Please use this identifier to cite or link to this item: http://hdl.handle.net/10077/9750
Title: It Don’t Mean a Thing... Simultaneous Interpretation Quality and User Satisfaction
Authors: Macdonald, Philip
Issue Date: 2013
Publisher: EUT Edizioni Università di Trieste
Source: Philip Macdonald, "It Don’t Mean a Thing... Simultaneous Interpretation Quality and User Satisfaction", in: The Interpreters' Newsletter, 18 (2013), pp. 35-59.
Series/Report no.: The Interpreters' Newsletter
18 (2013)
Abstract: The issue of quality has been extensively discussed in Interpreting Studies (IS). Quality is subjective, ineffable and cultural. As the “aspiring-to-science community” (hereafter “ATSC”1) defines “scientific” as empirical, quantifiable and objective2, it is bound to struggle when dealing with such a concept. Yet, precisely because it stipulates that a scientific approach requires a quantifiable dimension, it has to try and define quality in an objective manner. Shackled by its postulates, the ATSC has drawn upon two approaches that have predictably come short. One vainly seeks to define quality and subsequently “objective and quantifiable” criteria to assess it. The other claims to draw on marketing and strives to measure user satisfaction, primarily through questionnaires. The most advanced work in marketing, however, has taken on board the findings of cognitive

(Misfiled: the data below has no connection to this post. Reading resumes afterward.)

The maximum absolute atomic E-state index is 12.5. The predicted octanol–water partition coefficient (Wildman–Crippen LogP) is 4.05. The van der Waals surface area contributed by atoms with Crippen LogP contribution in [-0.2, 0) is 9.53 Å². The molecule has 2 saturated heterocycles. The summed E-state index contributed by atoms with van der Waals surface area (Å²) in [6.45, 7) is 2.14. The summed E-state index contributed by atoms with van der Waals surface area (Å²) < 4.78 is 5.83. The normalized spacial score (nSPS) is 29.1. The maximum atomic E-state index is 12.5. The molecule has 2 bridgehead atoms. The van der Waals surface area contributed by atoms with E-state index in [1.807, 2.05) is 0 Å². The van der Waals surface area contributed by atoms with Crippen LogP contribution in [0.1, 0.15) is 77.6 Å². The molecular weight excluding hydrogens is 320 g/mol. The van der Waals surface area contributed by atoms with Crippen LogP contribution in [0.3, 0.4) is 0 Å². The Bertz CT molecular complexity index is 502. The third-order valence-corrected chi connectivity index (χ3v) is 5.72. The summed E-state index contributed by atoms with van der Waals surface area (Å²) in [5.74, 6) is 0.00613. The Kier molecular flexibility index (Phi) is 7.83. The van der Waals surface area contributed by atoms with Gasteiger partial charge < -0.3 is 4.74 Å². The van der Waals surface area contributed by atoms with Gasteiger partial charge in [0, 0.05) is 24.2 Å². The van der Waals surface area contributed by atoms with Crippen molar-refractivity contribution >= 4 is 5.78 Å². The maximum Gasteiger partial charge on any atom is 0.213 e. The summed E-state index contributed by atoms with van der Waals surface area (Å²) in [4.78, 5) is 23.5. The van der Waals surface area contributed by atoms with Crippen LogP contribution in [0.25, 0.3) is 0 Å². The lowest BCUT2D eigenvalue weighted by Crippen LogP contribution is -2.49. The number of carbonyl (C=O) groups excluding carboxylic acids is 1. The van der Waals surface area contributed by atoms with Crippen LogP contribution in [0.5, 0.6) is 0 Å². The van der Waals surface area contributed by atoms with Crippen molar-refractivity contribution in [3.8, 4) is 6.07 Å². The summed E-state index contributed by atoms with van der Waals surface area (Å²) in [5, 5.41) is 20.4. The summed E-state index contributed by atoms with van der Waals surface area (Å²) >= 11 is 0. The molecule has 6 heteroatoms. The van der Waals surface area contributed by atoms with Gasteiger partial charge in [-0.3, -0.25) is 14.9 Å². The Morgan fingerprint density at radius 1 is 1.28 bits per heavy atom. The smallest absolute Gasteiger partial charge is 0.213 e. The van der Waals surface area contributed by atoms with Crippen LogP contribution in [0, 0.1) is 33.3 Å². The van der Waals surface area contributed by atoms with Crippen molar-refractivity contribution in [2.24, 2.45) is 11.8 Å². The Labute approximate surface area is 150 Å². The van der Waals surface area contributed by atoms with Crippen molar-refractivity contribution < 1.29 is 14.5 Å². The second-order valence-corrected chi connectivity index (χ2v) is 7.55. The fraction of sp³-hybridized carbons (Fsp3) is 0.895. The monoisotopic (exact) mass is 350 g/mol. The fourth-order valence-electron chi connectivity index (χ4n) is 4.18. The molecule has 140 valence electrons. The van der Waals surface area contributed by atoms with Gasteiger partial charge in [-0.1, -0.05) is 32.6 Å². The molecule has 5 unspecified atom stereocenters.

URI: http://hdl.handle.net/10077/9750
ISSN: 1591-4127
Appears in Collections:The Interpreters' Newsletter n. 18 - 2013

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